Treasure Coast amateur fossil collector James Kennedy appears to have made an unprecedented archaeological discovery that might help confirm a human presence here up to 13,000 years ago.
A 15-inch-long prehistoric bone fragment found near Vero Beach contains a crude engraving of a mammoth or mastodon on it, said Dr. Barbara Purdy, emeritus professor of anthropology at the University of Florida.
“It is humbling to realize that we are seeing what the hunter saw more than 13,000 years ago,” Purdy said.
Tests so far have shown it to be genuine.
If so, it appears to be “the oldest, most spectacular and rare work of art in the Americas,” she wrote in a report to other scientists.
The only comparable images are found in European cave paintings, she said in an interview Friday. The bone contains “the unmistakable incising of an ancient proboscidean [elephant],” she said.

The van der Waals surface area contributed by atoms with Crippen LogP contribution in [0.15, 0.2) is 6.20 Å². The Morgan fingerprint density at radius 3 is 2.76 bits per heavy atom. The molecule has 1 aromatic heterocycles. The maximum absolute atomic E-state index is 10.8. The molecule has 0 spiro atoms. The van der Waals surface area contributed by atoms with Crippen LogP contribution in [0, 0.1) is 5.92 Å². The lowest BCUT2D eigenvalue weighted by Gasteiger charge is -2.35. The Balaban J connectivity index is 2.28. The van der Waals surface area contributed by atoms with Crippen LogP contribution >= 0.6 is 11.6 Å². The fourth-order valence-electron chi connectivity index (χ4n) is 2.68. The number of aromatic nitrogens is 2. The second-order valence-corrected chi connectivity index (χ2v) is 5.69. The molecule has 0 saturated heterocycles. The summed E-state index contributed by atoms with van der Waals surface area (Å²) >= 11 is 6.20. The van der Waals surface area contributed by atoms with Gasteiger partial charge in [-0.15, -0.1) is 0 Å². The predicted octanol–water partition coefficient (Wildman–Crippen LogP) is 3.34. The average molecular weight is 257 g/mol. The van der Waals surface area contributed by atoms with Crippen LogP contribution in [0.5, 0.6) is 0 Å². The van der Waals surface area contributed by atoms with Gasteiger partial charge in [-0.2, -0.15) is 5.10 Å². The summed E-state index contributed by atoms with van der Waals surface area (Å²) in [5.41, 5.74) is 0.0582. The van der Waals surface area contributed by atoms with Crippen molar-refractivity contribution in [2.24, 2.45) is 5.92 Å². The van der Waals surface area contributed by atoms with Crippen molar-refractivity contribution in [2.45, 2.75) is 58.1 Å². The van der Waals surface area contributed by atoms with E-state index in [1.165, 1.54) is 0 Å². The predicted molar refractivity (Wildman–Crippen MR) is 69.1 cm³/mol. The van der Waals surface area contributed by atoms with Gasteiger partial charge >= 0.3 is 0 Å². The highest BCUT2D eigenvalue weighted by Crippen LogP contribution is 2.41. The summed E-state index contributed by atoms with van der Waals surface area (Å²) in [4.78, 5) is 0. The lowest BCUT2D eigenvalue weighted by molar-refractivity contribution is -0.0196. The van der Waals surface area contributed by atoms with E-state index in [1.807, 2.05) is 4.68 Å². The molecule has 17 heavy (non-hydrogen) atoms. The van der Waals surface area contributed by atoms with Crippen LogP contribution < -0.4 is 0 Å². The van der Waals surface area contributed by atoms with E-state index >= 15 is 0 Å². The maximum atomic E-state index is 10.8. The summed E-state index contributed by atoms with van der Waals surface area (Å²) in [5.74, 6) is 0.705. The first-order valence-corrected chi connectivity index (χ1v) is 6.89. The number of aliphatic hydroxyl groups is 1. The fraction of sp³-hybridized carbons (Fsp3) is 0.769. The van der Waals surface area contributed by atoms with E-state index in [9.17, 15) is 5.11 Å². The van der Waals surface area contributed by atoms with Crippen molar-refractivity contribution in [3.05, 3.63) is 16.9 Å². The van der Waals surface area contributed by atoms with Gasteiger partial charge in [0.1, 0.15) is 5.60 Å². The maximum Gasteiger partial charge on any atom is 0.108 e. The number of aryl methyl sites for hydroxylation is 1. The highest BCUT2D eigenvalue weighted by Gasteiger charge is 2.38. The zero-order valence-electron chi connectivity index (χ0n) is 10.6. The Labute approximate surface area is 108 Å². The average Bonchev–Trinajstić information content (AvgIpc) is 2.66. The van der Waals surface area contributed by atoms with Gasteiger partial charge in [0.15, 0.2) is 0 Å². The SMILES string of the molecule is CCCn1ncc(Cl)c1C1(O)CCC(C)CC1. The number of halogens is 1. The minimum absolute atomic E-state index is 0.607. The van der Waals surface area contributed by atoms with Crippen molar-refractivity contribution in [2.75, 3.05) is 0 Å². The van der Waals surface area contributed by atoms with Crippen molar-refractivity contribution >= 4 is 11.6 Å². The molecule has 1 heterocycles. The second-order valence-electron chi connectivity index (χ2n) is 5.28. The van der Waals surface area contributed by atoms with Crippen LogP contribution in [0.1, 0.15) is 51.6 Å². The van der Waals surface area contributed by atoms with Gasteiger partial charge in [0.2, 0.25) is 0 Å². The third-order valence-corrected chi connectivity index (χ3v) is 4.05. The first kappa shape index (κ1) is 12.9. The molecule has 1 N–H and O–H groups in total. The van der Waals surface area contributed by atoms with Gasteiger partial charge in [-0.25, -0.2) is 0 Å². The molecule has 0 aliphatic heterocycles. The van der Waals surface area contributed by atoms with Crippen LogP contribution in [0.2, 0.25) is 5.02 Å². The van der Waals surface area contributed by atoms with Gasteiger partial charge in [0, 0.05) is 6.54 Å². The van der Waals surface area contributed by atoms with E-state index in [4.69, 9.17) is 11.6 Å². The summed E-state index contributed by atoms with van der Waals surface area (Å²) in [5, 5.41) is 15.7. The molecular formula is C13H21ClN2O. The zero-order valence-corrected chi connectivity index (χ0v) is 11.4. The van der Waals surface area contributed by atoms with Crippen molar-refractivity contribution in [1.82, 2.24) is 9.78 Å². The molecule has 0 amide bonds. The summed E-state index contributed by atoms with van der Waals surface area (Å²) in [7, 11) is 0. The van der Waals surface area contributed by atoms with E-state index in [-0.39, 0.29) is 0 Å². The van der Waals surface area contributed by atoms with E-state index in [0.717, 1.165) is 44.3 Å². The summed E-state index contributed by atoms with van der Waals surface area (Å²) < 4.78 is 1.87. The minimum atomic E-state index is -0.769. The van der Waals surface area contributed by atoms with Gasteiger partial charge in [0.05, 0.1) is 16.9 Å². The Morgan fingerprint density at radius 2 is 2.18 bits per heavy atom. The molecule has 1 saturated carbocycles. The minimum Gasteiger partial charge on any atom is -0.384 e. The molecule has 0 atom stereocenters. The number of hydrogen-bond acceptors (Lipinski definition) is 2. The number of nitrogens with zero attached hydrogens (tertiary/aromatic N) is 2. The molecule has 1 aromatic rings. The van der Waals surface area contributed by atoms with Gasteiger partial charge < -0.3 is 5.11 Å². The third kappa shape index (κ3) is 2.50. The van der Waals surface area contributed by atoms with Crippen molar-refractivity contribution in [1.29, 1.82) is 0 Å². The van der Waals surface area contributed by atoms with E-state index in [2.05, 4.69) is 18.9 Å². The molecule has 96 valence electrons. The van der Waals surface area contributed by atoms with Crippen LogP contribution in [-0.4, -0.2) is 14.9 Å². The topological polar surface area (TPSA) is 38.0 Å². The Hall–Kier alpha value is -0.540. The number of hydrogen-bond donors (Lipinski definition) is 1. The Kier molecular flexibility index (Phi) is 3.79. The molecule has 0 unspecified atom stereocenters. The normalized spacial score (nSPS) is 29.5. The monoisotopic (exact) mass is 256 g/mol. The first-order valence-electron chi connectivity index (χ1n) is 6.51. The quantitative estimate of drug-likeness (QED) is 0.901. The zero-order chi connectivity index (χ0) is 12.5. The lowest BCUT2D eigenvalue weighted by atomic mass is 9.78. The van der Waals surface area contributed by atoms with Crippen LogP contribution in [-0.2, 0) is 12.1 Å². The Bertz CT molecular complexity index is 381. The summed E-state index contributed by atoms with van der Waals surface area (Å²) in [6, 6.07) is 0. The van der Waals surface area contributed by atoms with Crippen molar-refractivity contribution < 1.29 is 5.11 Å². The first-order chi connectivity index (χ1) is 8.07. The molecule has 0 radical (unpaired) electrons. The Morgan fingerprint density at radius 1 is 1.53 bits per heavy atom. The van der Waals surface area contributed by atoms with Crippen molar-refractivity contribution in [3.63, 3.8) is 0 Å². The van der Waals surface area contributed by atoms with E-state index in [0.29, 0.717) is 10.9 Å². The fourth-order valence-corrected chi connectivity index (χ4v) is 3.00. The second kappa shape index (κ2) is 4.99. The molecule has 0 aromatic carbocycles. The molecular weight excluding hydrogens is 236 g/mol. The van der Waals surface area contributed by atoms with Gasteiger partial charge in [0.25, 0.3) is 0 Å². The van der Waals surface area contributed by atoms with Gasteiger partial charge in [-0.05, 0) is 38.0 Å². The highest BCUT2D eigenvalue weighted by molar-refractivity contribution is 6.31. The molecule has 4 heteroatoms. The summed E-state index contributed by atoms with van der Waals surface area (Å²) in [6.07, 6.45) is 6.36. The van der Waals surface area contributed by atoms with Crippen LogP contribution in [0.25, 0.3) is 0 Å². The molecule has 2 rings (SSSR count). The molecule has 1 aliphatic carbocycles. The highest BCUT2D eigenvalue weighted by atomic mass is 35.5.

Kennedy found the brown and tan bone two years ago and put it under his sink. About two months ago, he took it out for cleaning and spotted unusual lines. He had been considering selling it at a flea market.
Instead, he showed it to a fellow collector, William Roddenberry of Vero Beach, who was amazed. They took it to the Florida Museum of Natural History in Gainesville for examination.
When Kennedy learned it was so historically valuable, he said, “It blew me away. I was absolutely baffled.”
The etched bone is being kept in a vault. The site where it was found isn’t being disclosed.
“There could be so much more out there” from early people in Florida, he said.
The incised bone was picked up near where other collectors in 1915 apparently found ancient human bones near the bones of extinct animals, a find that launched a national scientific debate that hasn’t been settled.
via Vero Beach bone: Treasure Coast amateur fossil collector James Kennedy appears to have made an archaeological discovery that might help confirm a human presence here up to 13,000 years ago. – SFL.